Optimizing Insulin Delivery in Patients With Diabetes Mellitus: Still Room for Improvement - Mayo Clinic Proceedings. Lipohypertrophy - Wikipedia. Lipohypertrophy is a lump under the skin caused by accumulation of extra fat at the site of many subcutaneous injections of insulin.
It may be unsightly, mildly painful, and may change the timing or completeness of insulin action. It is a common, minor, chronic complication of diabetes mellitus. Typical injection site hypertrophy is several inches or cm across, smoothly rounded, and somewhat firmer than ordinary subcutaneous fat. There may be some scar tissue as well, but the major component is adipose tissue, as insulin exerts a hypertrophic effect on adipose cells. To avoid lipohypertrophy, persons with diabetes mellitus who inject insulin daily for an extended period of time are advised to rotate their injections among several areas (usually upper, outer arms, outer thighs, abdomen below and around the umbilicus, and the upper parts of the buttocks).
Lipohypertrophy usually will gradually disappear over months if injections in the area are avoided. See also Lipohypertrophy - Injections and Lumpy Skin. Lipohypertrophy occurs when fatty lumps appear on the surface of the skin Lipohypertrophy can be unpleasant for you from an aesthetic perspective and it can also affect the rate at which insulin is absorbed so can also lead to erratic blood glucose results.
What is lipohypertrophy? Lipohypertrophy is when fatty lumps appear on the surface of the skin and is a fairly common side effect of insulin injections. This will usually occur if multiple injections are administered to roughly the same part of the skin over a period of time. When the skin becomes lumpy, it may mean that if insulin is injected into the lumpy area, it won’t be absorbed consistently, which can mean the insulin takes longer to be absorbed, leading to higher than normal blood glucose levels, or can get absorbed too quickly, leading to hypoglycemia.
1/8/19- *Impact of Insulin Injection and Infusion Routines on Lipohypertrophy and Glycemic Control in Children and Adults with Diabetes. 11/1/17- *An Effective Intervention for Diabetic Lipohypertrophy: Results of a Randomized, Controlled, Prospective Multicenter Study in France_FULL. 9/2016: Injecting Complications and the Role of the Professional_FULL.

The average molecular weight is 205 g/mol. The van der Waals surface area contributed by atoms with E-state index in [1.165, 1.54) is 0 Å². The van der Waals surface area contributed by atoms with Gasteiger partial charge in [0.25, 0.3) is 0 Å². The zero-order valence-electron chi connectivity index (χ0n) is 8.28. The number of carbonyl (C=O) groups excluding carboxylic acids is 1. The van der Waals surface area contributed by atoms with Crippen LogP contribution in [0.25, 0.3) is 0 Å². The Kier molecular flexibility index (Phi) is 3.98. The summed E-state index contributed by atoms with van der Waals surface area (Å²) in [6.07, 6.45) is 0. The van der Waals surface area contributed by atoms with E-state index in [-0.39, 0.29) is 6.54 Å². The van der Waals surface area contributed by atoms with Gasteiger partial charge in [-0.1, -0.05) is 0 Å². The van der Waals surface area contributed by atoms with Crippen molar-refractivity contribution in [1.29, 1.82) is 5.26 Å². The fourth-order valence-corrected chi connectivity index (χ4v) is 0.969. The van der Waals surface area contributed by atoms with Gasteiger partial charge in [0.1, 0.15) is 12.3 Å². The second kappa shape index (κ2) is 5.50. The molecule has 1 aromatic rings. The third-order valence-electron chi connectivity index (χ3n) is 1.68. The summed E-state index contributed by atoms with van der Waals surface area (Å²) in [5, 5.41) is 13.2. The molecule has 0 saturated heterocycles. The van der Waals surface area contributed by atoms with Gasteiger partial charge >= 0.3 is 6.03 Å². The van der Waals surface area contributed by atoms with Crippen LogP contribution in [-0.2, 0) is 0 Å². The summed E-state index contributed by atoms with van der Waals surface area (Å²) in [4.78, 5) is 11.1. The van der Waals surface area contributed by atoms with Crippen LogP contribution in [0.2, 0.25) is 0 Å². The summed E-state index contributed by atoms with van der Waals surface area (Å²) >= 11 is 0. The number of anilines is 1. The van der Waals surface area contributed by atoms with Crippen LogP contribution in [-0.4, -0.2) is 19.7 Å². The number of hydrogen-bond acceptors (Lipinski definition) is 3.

10/30/18- Insulin-Related Lipohypertrophy: Lipogenic Action or Tissue Trauma?_FULL. Introduction At present, the daily exogenous insulin replacement for the lifetime is the only available therapeutic option to manage majority of patients with type 1 diabetes mellitus (T1DM) (1).
Repeated subcutaneous administration of insulin in the smaller area mount up the local lipogenic effect of insulin and injection-related tissue trauma, consequently, ensues lipohypertrophy in form of fatty lumps underneath the skin of that area (2). These lipohypertrophic swellings are not only unsightly but also may result into marked variability in insulin absorption, subsequently causing glycaemic excursions (3). 9/1/17- Prevalence of lipohypertrophy in insulin‐treated diabetes patients: A systematic review and meta‐analysis_FULL.
Introduction Diabetes mellitus has been an epidemic worldwide, the number of patients with diabetes mellitus all over the world is estimated to reach 642 million by 20401.
Patients with type 1 diabetes mellitus rely on exogenous insulin whether through continuous subcutaneous insulin infusion or multiple daily insulin injections to help control their blood glucose level. In addition, more and more individuals with type 2 diabetes mellitus start to use insulin because of failure of oral hypoglycemic medications and recommendations from updated guidelines2. Lipohypertrophy (LH) is a common complication of insulin therapy. It has been reported that patients with LH have an almost sixfold higher occurrence of unexplained hypoglycemia compared with patients without LH, and sevenfold higher occurrence of glycemic variability3. Methods Literature search Study selection Data extraction Two investigators extracted the data independently using a specific extraction form. Quality assessment Results.
List of cutaneous conditions. The epidermis is the most superficial layer of skin, a squamous epithelium with several strata: the stratum corneum, stratum lucidum, stratum granulosum, stratum spinosum, and stratum basale. Nourishment is provided to these layers by diffusion from the dermis, since the epidermis is without direct blood supply.
The epidermis contains four cell types: keratinocytes, melanocytes, Langerhans cells, and Merkel cells. Acneiform eruptions Acneiform eruptions are caused by changes in the pilosebaceous unit. Autoinflammatory syndromes Autoinflammatory syndromes are a group of inherited disorders characterized by bouts of inflammatory skin lesions and periodic fevers. Chronic blistering Conditions of the mucous membranes Lipogenesis. Lipogenesis is the metabolic process through which acetyl-CoA is converted to triglyceride for storage in fat. The triglycerides in fat are packaged within cytoplasmic lipid droplets.
The process begins with acetyl-CoA, which is an organic compound used to transfer energy from metabolism of carbohydrates, fatty acids, and ethanol. Through the citric acid cycle, acetyl-CoA is broken down to produce ATP, which is then an energy source for many metabolic processes, including protein synthesis and muscle contraction. Lipogenesis encompasses both fatty acid and triglyceride synthesis, with the latter being the process by which fatty acids are esterified to glycerol before being packaged into very-low-density lipoprotein (VLDL). Fatty acids are produced in the cytoplasm of cells by repeatedly adding two-carbon units to acetyl-CoA.
Triglycerides, on the other hand, are produced in the endoplasmic reticulum of cells by bonding three fatty acid molecules to a glycerol molecule. EGRIFTA.